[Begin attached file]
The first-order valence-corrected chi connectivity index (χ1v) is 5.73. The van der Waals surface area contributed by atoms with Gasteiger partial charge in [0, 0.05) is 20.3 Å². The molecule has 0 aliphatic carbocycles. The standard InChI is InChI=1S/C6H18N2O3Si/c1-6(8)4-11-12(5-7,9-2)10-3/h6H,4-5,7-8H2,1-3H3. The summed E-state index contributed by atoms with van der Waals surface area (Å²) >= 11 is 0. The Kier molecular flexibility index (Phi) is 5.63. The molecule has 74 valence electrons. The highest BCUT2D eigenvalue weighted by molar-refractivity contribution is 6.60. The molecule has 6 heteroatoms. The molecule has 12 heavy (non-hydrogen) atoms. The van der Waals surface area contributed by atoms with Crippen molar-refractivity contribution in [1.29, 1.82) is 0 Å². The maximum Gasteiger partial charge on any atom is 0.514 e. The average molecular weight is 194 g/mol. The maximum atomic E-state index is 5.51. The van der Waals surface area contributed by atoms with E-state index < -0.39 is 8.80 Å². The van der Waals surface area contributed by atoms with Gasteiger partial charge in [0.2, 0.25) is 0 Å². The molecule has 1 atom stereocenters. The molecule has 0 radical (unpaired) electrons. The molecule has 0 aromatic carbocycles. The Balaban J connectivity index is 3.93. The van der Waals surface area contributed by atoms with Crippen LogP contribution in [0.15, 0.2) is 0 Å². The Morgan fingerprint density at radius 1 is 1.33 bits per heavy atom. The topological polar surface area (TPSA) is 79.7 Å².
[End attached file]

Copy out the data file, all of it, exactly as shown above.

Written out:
The first-order valence-corrected chi connectivity index (χ1v) is 5.73. The van der Waals surface area contributed by atoms with Gasteiger partial charge in [0, 0.05) is 20.3 Å². The molecule has 0 aliphatic carbocycles. The standard InChI is InChI=1S/C6H18N2O3Si/c1-6(8)4-11-12(5-7,9-2)10-3/h6H,4-5,7-8H2,1-3H3. The summed E-state index contributed by atoms with van der Waals surface area (Å²) >= 11 is 0. The Kier molecular flexibility index (Phi) is 5.63. The molecule has 74 valence electrons. The highest BCUT2D eigenvalue weighted by molar-refractivity contribution is 6.60. The molecule has 6 heteroatoms. The molecule has 12 heavy (non-hydrogen) atoms. The van der Waals surface area contributed by atoms with Crippen molar-refractivity contribution in [1.29, 1.82) is 0 Å². The maximum Gasteiger partial charge on any atom is 0.514 e. The average molecular weight is 194 g/mol. The maximum atomic E-state index is 5.51. The van der Waals surface area contributed by atoms with E-state index < -0.39 is 8.80 Å². The van der Waals surface area contributed by atoms with Gasteiger partial charge in [0.2, 0.25) is 0 Å². The molecule has 1 atom stereocenters. The molecule has 0 radical (unpaired) electrons. The molecule has 0 aromatic carbocycles. The Balaban J connectivity index is 3.93. The van der Waals surface area contributed by atoms with Crippen LogP contribution in [0.15, 0.2) is 0 Å². The Morgan fingerprint density at radius 1 is 1.33 bits per heavy atom. The topological polar surface area (TPSA) is 79.7 Å².